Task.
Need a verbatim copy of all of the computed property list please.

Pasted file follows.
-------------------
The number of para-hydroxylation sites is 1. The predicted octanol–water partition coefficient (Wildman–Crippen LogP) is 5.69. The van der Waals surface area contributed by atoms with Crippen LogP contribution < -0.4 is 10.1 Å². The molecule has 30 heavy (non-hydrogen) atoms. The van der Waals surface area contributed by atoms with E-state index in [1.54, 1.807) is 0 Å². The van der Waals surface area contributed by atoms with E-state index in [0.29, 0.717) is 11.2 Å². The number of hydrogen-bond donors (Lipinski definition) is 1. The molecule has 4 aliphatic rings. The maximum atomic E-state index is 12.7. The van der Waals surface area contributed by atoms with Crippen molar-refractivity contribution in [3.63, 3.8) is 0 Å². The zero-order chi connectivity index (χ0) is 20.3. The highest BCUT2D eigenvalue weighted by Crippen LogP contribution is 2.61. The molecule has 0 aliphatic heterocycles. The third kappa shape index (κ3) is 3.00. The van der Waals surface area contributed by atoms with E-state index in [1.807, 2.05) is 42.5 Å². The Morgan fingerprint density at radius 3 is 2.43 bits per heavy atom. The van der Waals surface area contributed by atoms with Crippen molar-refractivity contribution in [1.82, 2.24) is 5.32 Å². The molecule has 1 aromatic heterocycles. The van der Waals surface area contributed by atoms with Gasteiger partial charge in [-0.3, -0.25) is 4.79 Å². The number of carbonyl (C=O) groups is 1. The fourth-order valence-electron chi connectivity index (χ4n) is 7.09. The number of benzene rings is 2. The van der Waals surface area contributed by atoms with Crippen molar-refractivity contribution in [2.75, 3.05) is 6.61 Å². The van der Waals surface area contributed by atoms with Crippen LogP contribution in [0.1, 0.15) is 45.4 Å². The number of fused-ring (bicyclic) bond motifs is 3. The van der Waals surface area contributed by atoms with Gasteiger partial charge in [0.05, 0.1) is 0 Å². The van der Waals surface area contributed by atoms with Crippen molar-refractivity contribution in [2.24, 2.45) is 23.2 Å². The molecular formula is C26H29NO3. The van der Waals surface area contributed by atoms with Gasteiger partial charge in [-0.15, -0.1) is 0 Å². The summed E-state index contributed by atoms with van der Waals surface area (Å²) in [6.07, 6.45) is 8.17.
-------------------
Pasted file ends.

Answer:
The number of para-hydroxylation sites is 1. The predicted octanol–water partition coefficient (Wildman–Crippen LogP) is 5.69. The van der Waals surface area contributed by atoms with Crippen LogP contribution < -0.4 is 10.1 Å². The molecule has 30 heavy (non-hydrogen) atoms. The van der Waals surface area contributed by atoms with E-state index in [1.54, 1.807) is 0 Å². The van der Waals surface area contributed by atoms with E-state index in [0.29, 0.717) is 11.2 Å². The number of hydrogen-bond donors (Lipinski definition) is 1. The molecule has 4 aliphatic rings. The maximum atomic E-state index is 12.7. The van der Waals surface area contributed by atoms with Crippen molar-refractivity contribution in [3.63, 3.8) is 0 Å². The zero-order chi connectivity index (χ0) is 20.3. The highest BCUT2D eigenvalue weighted by Crippen LogP contribution is 2.61. The molecule has 0 aliphatic heterocycles. The third kappa shape index (κ3) is 3.00. The van der Waals surface area contributed by atoms with E-state index in [1.807, 2.05) is 42.5 Å². The Morgan fingerprint density at radius 3 is 2.43 bits per heavy atom. The van der Waals surface area contributed by atoms with Crippen molar-refractivity contribution in [1.82, 2.24) is 5.32 Å². The molecule has 1 aromatic heterocycles. The van der Waals surface area contributed by atoms with Gasteiger partial charge in [-0.3, -0.25) is 4.79 Å². The number of carbonyl (C=O) groups is 1. The fourth-order valence-electron chi connectivity index (χ4n) is 7.09. The number of benzene rings is 2. The van der Waals surface area contributed by atoms with Crippen molar-refractivity contribution in [2.75, 3.05) is 6.61 Å². The van der Waals surface area contributed by atoms with Crippen LogP contribution in [0.1, 0.15) is 45.4 Å². The number of fused-ring (bicyclic) bond motifs is 3. The van der Waals surface area contributed by atoms with Gasteiger partial charge in [0.05, 0.1) is 0 Å². The van der Waals surface area contributed by atoms with Crippen molar-refractivity contribution in [2.24, 2.45) is 23.2 Å². The molecular formula is C26H29NO3. The van der Waals surface area contributed by atoms with Gasteiger partial charge in [-0.15, -0.1) is 0 Å². The summed E-state index contributed by atoms with van der Waals surface area (Å²) in [6.07, 6.45) is 8.17.